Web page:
In 2008, while running for President, then-Senator Obama gave a speech in New Hampshire where he proclaimed (emphasis added):
"I can make a firm pledge. Under my plan, no family making less than $250,000 a year will see any form of tax increase. Not your income tax, not your payroll tax, not your capital gains taxes, not any of your taxes."
This was the first pledge that now-President Obama broke once he took office. Just 16 days into his Presidency, Obama hiked taxes on tobacco by 156% - 62 cents per pack of cigarettes. Of course, the median income of people who smoke is a little over $36,000, a whole $214,000 below that $250,000 cap. Oops! Pledge broken.
But the President didn't stop there. Since then he has enacted 11 additional taxes that affect those making less than $250,000 a year. Congressman Mick Mulvaney (R-SC) has proposed the Keeping Promises to Taxpayers Act of 2012 (H.R.4064) that would repeal those taxes. The 12 taxes to be repealed are the:
- New tax on small businesses that fail to comply with government health insurance mandates (Obamacare)
- New 40% excise tax on certain healthcare coverage (Obamacare)
- New ban on the purchase of over-the-counter drugs using funds from FSAs, HSAs and HRAs (Obamacare)
- Income threshold increase, from 7.5% to 10% of total income, after which individuals can deduct out of pocket medical expenses (Obamacare)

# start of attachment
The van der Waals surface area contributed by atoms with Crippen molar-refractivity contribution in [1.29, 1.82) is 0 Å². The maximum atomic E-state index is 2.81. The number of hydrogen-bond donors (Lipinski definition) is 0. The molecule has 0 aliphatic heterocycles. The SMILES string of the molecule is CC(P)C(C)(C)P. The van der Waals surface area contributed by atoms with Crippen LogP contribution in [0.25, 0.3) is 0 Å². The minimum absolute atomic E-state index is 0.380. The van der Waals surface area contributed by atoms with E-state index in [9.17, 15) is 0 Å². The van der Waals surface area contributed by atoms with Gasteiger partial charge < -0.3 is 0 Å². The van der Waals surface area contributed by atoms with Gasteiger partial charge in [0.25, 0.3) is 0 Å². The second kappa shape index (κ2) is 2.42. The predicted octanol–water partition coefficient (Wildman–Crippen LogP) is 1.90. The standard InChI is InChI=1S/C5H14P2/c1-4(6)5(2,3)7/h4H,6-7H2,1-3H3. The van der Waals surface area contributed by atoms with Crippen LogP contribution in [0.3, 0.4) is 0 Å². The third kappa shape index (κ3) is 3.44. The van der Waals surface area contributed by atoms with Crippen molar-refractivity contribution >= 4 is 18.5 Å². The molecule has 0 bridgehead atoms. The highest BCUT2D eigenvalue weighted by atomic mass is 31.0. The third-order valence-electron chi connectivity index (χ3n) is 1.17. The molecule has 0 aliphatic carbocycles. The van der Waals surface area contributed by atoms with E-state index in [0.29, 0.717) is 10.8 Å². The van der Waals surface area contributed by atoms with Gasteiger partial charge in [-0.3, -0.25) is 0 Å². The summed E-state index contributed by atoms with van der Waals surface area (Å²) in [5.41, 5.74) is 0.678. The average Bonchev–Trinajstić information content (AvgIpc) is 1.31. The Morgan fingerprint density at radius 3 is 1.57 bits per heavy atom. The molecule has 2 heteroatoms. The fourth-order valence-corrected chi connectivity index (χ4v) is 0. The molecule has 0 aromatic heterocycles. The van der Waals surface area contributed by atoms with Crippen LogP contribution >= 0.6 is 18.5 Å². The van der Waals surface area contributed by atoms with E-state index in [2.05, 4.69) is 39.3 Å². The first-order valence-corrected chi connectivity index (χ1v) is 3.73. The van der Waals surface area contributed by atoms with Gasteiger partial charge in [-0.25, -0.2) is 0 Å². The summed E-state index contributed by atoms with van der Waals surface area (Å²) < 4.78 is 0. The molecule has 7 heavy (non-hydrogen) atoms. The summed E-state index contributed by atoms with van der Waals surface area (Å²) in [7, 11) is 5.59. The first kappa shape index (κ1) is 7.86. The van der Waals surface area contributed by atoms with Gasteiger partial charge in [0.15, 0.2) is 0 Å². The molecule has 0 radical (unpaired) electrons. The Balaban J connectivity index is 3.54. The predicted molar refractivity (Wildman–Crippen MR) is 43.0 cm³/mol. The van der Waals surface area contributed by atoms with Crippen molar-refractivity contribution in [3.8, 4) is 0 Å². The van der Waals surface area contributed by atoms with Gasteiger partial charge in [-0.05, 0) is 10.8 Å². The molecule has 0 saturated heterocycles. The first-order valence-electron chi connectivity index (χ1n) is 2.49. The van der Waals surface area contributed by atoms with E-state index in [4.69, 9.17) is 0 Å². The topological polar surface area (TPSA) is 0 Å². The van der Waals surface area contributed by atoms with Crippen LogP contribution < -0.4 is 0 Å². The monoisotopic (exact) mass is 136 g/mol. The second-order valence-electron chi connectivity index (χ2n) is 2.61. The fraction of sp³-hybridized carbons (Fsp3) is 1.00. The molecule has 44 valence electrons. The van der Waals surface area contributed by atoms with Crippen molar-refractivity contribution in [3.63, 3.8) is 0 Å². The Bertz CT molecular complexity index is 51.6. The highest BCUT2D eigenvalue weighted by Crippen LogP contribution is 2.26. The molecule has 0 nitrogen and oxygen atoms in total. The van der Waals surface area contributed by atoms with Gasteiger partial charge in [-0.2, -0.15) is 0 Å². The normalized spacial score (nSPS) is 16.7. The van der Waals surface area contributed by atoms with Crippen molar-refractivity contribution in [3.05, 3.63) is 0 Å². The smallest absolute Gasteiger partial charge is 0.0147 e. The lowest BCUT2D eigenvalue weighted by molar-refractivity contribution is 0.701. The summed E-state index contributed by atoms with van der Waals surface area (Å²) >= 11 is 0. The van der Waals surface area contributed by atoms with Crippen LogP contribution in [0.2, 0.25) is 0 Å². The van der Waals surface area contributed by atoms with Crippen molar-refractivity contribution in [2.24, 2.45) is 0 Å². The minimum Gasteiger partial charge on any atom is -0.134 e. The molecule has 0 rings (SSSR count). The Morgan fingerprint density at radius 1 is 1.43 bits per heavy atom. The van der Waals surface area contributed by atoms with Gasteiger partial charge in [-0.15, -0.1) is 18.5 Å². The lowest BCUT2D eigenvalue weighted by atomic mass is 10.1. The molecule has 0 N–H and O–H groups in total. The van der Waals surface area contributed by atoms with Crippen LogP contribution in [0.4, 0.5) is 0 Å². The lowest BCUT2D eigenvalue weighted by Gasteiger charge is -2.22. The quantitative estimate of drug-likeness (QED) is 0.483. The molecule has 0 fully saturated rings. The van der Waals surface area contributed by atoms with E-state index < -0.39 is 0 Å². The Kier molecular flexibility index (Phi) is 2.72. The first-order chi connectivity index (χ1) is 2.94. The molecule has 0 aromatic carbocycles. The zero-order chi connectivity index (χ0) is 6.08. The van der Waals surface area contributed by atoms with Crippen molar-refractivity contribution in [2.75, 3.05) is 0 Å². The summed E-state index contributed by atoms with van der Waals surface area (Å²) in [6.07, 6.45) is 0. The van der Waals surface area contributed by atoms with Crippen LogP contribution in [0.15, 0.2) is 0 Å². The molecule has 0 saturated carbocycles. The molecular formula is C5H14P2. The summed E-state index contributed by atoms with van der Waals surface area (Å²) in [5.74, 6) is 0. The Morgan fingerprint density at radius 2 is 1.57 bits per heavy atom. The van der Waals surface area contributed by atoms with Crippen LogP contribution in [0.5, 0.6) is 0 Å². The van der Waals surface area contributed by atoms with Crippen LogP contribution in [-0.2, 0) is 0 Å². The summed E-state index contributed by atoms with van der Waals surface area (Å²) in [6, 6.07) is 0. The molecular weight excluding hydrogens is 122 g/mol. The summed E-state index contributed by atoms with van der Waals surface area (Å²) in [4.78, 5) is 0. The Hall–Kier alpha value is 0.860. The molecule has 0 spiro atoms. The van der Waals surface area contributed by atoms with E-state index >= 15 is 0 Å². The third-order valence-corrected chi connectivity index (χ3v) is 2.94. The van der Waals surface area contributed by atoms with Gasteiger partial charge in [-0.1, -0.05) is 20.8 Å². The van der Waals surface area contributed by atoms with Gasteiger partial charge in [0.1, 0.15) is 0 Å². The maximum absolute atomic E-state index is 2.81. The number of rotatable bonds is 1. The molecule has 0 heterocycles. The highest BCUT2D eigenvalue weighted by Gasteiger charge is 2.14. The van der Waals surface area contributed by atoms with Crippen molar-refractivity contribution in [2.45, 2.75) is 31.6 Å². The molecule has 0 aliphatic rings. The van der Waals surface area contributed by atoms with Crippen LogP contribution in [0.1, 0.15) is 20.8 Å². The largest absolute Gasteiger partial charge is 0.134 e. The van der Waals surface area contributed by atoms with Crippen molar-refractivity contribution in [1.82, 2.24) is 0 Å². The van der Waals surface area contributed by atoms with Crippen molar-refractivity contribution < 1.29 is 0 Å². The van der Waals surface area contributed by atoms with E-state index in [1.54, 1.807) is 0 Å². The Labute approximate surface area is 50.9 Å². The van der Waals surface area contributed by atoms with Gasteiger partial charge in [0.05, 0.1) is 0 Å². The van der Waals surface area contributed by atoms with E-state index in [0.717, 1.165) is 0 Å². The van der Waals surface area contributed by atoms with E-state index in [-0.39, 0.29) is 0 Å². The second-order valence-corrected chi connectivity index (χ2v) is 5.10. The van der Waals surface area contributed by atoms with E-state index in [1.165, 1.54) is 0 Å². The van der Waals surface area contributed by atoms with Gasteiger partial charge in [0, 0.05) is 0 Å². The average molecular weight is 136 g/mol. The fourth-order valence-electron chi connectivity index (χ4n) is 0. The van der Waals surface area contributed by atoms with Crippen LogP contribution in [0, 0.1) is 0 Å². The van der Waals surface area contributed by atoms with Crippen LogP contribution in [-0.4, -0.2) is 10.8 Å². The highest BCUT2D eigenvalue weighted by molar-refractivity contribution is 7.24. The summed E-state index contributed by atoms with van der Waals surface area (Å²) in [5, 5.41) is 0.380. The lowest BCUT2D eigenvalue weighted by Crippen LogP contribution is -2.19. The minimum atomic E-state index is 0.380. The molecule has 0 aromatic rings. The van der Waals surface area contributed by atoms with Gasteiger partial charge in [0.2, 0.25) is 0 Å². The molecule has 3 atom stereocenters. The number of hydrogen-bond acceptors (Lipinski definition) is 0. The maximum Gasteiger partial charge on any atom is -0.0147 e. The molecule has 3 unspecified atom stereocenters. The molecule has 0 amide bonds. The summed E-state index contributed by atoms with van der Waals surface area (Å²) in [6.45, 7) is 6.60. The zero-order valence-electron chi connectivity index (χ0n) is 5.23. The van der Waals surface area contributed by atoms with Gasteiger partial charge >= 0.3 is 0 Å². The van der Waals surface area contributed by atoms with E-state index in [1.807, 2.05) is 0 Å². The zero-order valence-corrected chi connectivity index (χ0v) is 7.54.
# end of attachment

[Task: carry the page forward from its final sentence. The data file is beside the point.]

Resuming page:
- New $2,500 annual cap on FSA contributions (Obamacare)
- New annual tax on health insurance (Obamacare)
- New annual tax on brand name pharmaceuticals (Obamacare)
- New 2.3% excise tax on certain medical devices (Obamacare)
- New 10% tax on indoor UV tanning services (Obamacare)
- New tax on insured and self-insured health plans (Obamacare)
- Double tax for non-qualified HAS distributions (Obamacare)
- Increase in the excise tax rate on tobacco products (SCHIP)
Rep. Mulvaney, on the day he introduced this legislation, gave the following statement:
"We're here today because since President Obama came into office, taxes have gone up on families making under $250,000 per year. That's not right, and in fact it breaks the President's own promise. Folks here at Resolute Forest Products, and all over South Carolina, are paying more taxes now than they were before President Obama was elected.
"Some folks accuse Republicans of only being concerned about preventing taxes on the so-called rich. The truth of the matter is that we are concerned about all tax increases, on anybody. Washington has a spending problem, not a tax problem. And asking people to pay more, just so Washington can continue spending money, is wrong.
"This bill is pretty simple: I think people should be able to keep more of their money, not less. The President used to say the same thing, but apparently his actions haven't matched his words, and it is time to fix that."
It's high time that President Obama be held accountable for breaking this campaign pledge; and Rep. Mulvaney's bill does just that.